Scientists at the Vrije Universiteit in Amsterdam (VU) have discovered how people can lose their traumatic memories.
VU neuroscientists from the Neuroscience Campus Amsterdam, VU University, discovered what happens in your nerve cells upon memory recall, as appeared in this week’s advance online publication of Nature Neuroscience. This is important for experimental based therapies relying on memory recall to permanently rewrite fearful and traumatic memories.
Upon retrieval, memories return to a receptive state of several hours, during which their strength is modified to maintain their relevance. Even more so, retrieved memories can be updated with new (non-fearful) information in order to alter their content on the long-term, resulting in the fading of these memories. VU neuroscientist Dr. Sabine Spijker and her team discovered a prime molecular mechanism explaining that memories are not graved in stone, but rather that they are adapted every time you remember them. “We showed that this memory adaptation depends on a receptor molecule, a protein enabling neuronal communication using the neurotransmitter glutamate’ says Sabine Spijker. “This adaptive process can be exploited in several forms of psychotherapy aimed at ‘rewriting’ memories to treat disorders related to traumatic memories.”
The acute effect of remembering can be found back in the brain
The researchers showed that during a period of only four hours after fear memory retrieval, glutamate receptors are gradually internalized from nerve cells within the hippocampus, the brain area involved in the encoding of memory. This period mirrors the time window in which the memory is susceptible to modification. Spijker: “Blockade of the internalization of glutamate receptors resulted in enhanced expression of fear during the following hours to days after memory recall.”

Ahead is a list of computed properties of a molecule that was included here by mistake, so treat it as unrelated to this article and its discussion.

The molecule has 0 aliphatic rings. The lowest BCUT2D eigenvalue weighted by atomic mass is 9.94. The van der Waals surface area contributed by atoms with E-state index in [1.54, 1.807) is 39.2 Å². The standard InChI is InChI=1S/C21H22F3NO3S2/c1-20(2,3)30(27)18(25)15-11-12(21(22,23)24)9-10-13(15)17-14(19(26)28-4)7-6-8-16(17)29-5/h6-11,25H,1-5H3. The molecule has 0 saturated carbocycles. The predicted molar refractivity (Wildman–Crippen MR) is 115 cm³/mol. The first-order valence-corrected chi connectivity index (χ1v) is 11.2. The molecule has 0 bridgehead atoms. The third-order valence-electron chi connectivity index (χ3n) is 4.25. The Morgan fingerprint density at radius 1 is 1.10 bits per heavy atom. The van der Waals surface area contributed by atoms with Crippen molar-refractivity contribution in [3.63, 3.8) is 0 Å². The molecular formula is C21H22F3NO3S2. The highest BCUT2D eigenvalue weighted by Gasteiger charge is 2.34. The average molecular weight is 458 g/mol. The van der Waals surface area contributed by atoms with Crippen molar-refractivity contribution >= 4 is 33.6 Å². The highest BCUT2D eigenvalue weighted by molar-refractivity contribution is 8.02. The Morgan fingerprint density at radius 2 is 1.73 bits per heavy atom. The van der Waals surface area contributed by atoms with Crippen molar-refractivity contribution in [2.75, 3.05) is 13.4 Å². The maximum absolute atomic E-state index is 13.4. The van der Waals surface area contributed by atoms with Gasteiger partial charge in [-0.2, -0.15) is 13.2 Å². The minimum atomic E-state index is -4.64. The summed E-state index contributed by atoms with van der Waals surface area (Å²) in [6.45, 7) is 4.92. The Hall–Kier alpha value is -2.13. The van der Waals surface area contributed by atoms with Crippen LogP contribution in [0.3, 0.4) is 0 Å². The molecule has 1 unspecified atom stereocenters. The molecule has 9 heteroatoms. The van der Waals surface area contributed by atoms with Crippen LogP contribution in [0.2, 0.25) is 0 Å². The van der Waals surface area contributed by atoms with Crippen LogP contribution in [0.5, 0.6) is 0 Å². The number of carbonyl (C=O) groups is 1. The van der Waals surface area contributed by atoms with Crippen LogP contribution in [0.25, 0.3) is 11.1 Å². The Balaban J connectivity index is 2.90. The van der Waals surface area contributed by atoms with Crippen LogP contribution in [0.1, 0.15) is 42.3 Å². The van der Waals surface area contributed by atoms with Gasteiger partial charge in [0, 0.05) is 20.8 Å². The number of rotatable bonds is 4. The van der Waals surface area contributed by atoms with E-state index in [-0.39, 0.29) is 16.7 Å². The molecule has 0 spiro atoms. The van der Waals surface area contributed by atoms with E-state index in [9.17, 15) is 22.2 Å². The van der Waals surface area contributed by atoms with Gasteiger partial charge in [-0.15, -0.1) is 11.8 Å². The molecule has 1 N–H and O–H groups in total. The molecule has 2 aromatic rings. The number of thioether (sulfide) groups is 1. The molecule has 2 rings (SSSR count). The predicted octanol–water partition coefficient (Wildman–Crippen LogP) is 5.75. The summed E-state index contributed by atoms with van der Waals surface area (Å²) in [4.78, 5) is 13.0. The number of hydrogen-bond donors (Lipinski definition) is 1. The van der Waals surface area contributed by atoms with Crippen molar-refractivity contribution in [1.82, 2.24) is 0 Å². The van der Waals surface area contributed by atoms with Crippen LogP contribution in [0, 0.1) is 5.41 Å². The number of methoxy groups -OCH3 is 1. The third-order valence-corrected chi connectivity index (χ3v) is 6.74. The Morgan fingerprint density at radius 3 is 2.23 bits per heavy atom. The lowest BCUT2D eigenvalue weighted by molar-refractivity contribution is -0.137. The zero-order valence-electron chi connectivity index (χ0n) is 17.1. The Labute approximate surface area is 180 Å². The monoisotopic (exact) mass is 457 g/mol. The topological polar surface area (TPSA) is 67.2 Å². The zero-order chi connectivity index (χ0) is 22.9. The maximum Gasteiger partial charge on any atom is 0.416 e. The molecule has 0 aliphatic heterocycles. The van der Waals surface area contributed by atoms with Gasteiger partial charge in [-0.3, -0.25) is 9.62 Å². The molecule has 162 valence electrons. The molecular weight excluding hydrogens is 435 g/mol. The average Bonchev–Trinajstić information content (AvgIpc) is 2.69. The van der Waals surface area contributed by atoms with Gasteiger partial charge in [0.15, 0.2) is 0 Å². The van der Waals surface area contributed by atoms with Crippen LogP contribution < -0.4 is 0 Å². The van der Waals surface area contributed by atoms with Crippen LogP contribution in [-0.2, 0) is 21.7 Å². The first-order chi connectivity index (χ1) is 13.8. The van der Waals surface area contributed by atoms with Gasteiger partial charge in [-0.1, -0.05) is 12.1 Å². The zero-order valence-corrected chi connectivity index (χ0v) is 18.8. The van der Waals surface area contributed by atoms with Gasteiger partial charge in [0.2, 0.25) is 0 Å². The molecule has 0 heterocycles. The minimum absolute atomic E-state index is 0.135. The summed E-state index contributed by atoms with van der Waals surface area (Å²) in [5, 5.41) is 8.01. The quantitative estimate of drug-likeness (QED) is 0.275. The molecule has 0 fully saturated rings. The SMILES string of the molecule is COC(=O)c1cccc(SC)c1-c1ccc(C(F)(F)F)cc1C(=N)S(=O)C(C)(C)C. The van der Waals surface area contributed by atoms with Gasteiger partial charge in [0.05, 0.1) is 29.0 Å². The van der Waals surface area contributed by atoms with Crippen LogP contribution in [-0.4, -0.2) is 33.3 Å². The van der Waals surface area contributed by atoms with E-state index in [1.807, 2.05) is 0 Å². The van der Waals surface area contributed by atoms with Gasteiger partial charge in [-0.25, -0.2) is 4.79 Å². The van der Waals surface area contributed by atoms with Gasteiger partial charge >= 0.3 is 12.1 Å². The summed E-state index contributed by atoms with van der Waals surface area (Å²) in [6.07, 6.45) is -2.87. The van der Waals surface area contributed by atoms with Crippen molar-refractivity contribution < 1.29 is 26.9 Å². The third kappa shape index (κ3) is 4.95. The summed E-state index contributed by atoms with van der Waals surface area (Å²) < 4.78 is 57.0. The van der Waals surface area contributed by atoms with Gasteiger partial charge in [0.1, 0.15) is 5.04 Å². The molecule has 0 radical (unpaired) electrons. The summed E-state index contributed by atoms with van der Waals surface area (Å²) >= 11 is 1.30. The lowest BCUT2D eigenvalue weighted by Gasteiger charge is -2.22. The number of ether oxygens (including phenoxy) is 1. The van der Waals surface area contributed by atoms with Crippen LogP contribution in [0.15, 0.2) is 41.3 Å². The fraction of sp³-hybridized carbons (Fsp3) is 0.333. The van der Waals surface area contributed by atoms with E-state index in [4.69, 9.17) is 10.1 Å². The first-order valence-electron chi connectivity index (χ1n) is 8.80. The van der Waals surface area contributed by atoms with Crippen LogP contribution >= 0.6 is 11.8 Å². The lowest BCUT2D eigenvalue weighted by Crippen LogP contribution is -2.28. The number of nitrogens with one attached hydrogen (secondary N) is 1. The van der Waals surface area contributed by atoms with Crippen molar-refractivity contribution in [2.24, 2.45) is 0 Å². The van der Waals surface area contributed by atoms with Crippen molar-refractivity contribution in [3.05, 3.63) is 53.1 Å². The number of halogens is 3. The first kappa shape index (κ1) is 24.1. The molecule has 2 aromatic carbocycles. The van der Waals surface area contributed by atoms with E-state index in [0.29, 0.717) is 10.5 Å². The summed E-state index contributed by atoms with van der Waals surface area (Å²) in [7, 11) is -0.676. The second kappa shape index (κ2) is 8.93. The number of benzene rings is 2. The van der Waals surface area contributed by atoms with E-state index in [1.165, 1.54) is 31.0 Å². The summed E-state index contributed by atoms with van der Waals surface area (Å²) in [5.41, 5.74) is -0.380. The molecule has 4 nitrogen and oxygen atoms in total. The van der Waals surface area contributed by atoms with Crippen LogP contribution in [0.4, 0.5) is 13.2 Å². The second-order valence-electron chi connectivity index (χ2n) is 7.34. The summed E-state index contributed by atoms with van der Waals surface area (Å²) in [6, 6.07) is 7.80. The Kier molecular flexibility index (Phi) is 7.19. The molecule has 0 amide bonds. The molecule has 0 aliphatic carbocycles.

Permanent erasure of fear with experimental therapy?
Moreover, the researchers showed that the glutamate receptor internalization, provoked by retrieval of the memory, is at the basis of a new form of behavioral therapy – used successfully in rodents and humans – that prevents the return of fear in the long-term. Spijker: “We show that timing and place of a few glutamate receptor proteins might make the difference between a normal life, and a life in permanent fear.”